I wasn’t there. I don’t know the circumstances, but I’ve seen the film footage and seen the commentators faces, and their look says it all, ‘what the f**k’ is going on?’
I can’t comment on the day in question, you know, the one everyone is talking about at present, however I’ve seen fists fly at other bouts, spectators/team members shouting obscene things and the booing of refs.
As a photographer I am an outsider. I don’t skate, ref or NSO and have no affiliation to any team. The circumstances I have mentioned above are thankfully few and it’s shocking to audiences as it is so rare. Rarer as it isn’t documented. On occasion I have tried to intervene, a few words have checked someone’s behaviour, but more often if try the indirect route to avoid confrontation and discuss the issue with a fellow team member of the perpetrator, I am brushed off with, ‘oh well, they are an arse, they always behave that way’.
On the odd occasion (and they are ‘odd’) when I have caught issues on camera I have often been approached and asked to not publish the images. I say, asked, it’s more of ‘told’ and I am uncomfortable with that. I am uncomfortable with censorship in general.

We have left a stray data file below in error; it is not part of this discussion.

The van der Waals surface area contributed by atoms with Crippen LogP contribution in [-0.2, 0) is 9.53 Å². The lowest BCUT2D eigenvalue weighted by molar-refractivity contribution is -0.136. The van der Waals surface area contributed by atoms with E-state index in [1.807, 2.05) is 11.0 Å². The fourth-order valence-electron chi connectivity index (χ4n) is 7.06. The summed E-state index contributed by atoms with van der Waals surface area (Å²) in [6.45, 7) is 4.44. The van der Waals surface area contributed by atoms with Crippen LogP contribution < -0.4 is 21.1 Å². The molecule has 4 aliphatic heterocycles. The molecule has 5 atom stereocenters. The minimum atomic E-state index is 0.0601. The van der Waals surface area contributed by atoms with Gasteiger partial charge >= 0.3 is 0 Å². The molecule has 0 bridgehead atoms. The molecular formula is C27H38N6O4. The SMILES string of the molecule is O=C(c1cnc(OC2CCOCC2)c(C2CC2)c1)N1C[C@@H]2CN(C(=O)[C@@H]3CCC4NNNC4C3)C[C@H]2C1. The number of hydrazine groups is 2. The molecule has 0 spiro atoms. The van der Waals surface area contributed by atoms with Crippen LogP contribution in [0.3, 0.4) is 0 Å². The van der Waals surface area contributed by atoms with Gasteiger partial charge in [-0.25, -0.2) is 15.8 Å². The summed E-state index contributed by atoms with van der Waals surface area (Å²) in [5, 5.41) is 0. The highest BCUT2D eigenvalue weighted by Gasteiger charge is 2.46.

I am guessing the reason why this incident is causing such a furore is that it was captured, before the feed was cut, and it’s good that it’s opening up discussions. But there are other incidents that aren’t discussed further afield than the teams involved or not discussed at all. Derby tries to maintain its positive image but in doing so censors, censors issues it could learn from.
There are many positive things in Roller Derby, but it is the censorship that I struggle with. Perhaps if you are involved deeper with the sport you don’t see it, or don’t see the issues. But as an observer I struggle with it.
While this incident does not reflect too well on Derby, perhaps opening up the discussion and the realisation that these events happen will have a positive effect.
I take pictures. On rare occasions those images aren’t pretty. But I’m guessing, that’s life.